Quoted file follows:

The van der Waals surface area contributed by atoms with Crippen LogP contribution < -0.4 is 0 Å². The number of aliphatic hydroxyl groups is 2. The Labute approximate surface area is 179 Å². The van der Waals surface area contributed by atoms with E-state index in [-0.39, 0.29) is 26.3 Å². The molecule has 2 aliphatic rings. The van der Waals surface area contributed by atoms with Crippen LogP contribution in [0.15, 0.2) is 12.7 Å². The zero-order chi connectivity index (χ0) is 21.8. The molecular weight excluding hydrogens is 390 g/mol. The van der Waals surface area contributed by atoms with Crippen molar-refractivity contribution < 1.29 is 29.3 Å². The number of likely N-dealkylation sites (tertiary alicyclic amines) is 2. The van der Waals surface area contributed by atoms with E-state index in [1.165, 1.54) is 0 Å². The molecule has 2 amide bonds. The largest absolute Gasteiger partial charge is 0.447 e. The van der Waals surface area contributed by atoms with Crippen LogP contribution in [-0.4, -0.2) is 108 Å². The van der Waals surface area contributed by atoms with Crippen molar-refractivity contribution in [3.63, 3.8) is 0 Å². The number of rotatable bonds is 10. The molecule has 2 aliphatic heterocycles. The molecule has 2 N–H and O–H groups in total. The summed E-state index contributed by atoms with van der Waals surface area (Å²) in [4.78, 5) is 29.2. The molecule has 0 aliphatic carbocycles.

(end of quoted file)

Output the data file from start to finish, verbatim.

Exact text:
The van der Waals surface area contributed by atoms with Crippen LogP contribution < -0.4 is 0 Å². The number of aliphatic hydroxyl groups is 2. The Labute approximate surface area is 179 Å². The van der Waals surface area contributed by atoms with E-state index in [-0.39, 0.29) is 26.3 Å². The molecule has 2 aliphatic rings. The van der Waals surface area contributed by atoms with Crippen LogP contribution in [0.15, 0.2) is 12.7 Å². The zero-order chi connectivity index (χ0) is 21.8. The molecular weight excluding hydrogens is 390 g/mol. The van der Waals surface area contributed by atoms with Crippen molar-refractivity contribution < 1.29 is 29.3 Å². The number of likely N-dealkylation sites (tertiary alicyclic amines) is 2. The van der Waals surface area contributed by atoms with E-state index in [1.165, 1.54) is 0 Å². The molecule has 2 amide bonds. The largest absolute Gasteiger partial charge is 0.447 e. The van der Waals surface area contributed by atoms with Crippen LogP contribution in [-0.4, -0.2) is 108 Å². The van der Waals surface area contributed by atoms with Crippen molar-refractivity contribution in [3.63, 3.8) is 0 Å². The number of rotatable bonds is 10. The molecule has 2 aliphatic heterocycles. The molecule has 2 N–H and O–H groups in total. The summed E-state index contributed by atoms with van der Waals surface area (Å²) in [4.78, 5) is 29.2. The molecule has 0 aliphatic carbocycles.